French Door install Questions

I will be installing interior French doors in a 60" wide opening between a Living Room(LR) and Dining Room(DR). The opening is currently trimmed out (but there are no doors).
#1 I obviously must remove the existing "jamb", and will also remove the trim on the LR side. Is it advisable to try to keep the DR trim intact, and shim from one side? OR should I just remove all trim and start from scratch?
#2 This is my first pre-hung door installation. (I usually hang doors myself). Should I leave the doors tacked in the frame when I shim the doors to fit the Rough Opening?
#3 The wall between the LR and DR is not plumb. The wall leans toward the LR about 3/8" along the height of the door. (The house is 100+ years old). Should I install the pre-hung doors plumb, or centered in the wall?
Thank you...
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John Williams wrote:>#1 I obviously must remove the existing "jamb", and will also remove the

Remove all trim. >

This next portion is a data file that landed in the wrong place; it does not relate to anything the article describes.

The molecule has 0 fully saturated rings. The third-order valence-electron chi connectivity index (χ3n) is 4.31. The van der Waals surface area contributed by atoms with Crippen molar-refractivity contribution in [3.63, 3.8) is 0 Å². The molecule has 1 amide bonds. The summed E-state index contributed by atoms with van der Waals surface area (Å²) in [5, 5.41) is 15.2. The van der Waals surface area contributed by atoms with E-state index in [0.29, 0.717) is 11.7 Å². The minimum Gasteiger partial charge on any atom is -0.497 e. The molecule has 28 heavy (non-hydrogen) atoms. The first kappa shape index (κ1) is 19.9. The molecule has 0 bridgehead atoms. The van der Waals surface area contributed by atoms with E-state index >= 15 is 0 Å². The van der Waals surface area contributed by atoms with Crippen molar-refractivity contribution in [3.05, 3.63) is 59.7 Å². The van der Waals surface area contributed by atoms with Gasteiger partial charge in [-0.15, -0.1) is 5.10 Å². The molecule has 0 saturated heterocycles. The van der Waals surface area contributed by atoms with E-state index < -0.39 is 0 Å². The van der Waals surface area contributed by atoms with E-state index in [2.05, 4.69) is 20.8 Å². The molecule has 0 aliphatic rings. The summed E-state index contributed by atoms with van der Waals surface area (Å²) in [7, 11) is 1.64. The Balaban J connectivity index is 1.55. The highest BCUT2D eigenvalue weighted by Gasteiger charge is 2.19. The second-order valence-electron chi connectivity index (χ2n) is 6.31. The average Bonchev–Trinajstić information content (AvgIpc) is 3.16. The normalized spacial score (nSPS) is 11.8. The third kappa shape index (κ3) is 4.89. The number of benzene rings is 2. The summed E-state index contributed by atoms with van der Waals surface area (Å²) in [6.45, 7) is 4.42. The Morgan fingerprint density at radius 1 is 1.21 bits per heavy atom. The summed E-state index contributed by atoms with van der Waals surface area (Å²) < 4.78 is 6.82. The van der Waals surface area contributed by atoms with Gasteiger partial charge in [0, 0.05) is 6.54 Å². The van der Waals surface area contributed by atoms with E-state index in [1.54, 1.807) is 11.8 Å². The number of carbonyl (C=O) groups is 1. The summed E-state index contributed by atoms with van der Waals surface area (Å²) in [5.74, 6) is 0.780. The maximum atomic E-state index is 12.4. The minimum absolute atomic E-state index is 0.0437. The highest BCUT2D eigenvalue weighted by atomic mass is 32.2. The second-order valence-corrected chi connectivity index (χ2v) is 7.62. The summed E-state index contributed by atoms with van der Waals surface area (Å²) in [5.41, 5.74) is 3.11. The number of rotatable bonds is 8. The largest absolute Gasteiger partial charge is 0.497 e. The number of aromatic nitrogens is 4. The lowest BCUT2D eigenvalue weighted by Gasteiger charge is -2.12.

Yes, you should, so you won't close the jambs too much >#3 The wall between the LR and DR is not plumb. The wall leans toward the

Install them level and plumb, or they'll fall open or shut. Didn't this doorset come with instructions? Tom Work at your leisure!
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Instructions, or call Mnfg.
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john_williams wrote:

The shims are used to make the jambs perpendicular to the wall and parallel to each other. You can't shim properly unless you have access to both sides. ___________________________

You *could* remove them but you'll probably find it easier going if you leave them in. ________________

Depends. Do you want the doors to always swing open (or shut)? If not, hang them plumb.
-- dadiOH _____________________________
dadiOH's dandies v3.0... ...a help file of info about MP3s, recording from LP/cassette and tips & tricks on this and that. Get it at http://mysite.verizon.net/xico ____________________________
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john_williams wrote:

preserve the squareness of the jambs. I did not have help when I installed a 5' french door and I had to remove the doors and braces to get from one side to the other while installing. Squaring up the door frames with the doors and braces removed is not a picnic. Add to that, the fact that you now have to square up each door to the frame and with each other.

walls were plumb, so I didn't have to worry about the plumb. The only thing I had to fix was that the door frame was 5 1/2" wide, and my walls were 6" wide. I had to add pieces of 3/4" x 1/2" wood strips to one side of the frame to beef it up to 6" for the door trim to fit properly.
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